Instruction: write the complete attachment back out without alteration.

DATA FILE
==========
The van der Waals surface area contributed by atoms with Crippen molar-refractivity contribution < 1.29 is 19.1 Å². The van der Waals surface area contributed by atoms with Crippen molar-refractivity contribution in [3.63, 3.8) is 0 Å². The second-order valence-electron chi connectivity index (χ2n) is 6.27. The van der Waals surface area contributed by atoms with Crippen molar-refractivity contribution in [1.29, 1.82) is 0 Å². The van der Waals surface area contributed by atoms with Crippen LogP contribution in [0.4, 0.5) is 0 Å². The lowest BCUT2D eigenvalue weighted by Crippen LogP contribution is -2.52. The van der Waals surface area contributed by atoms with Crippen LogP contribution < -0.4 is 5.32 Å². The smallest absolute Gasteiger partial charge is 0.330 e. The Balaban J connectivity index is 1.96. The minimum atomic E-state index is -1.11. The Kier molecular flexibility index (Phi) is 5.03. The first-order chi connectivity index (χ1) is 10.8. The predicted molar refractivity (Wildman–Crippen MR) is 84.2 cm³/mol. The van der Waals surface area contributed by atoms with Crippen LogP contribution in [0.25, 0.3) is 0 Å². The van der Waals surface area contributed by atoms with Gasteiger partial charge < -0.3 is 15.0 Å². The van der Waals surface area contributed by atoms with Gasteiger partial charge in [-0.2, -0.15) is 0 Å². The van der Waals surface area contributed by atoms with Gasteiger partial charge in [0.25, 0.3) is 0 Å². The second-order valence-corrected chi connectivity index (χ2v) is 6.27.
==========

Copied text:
The van der Waals surface area contributed by atoms with Crippen molar-refractivity contribution < 1.29 is 19.1 Å². The van der Waals surface area contributed by atoms with Crippen molar-refractivity contribution in [3.63, 3.8) is 0 Å². The second-order valence-electron chi connectivity index (χ2n) is 6.27. The van der Waals surface area contributed by atoms with Crippen molar-refractivity contribution in [1.29, 1.82) is 0 Å². The van der Waals surface area contributed by atoms with Crippen LogP contribution in [0.4, 0.5) is 0 Å². The lowest BCUT2D eigenvalue weighted by Crippen LogP contribution is -2.52. The van der Waals surface area contributed by atoms with Crippen LogP contribution < -0.4 is 5.32 Å². The smallest absolute Gasteiger partial charge is 0.330 e. The Balaban J connectivity index is 1.96. The minimum atomic E-state index is -1.11. The Kier molecular flexibility index (Phi) is 5.03. The first-order chi connectivity index (χ1) is 10.8. The predicted molar refractivity (Wildman–Crippen MR) is 84.2 cm³/mol. The van der Waals surface area contributed by atoms with Crippen LogP contribution in [0.25, 0.3) is 0 Å². The van der Waals surface area contributed by atoms with Gasteiger partial charge < -0.3 is 15.0 Å². The van der Waals surface area contributed by atoms with Gasteiger partial charge in [-0.2, -0.15) is 0 Å². The van der Waals surface area contributed by atoms with Gasteiger partial charge in [0.25, 0.3) is 0 Å². The second-order valence-corrected chi connectivity index (χ2v) is 6.27.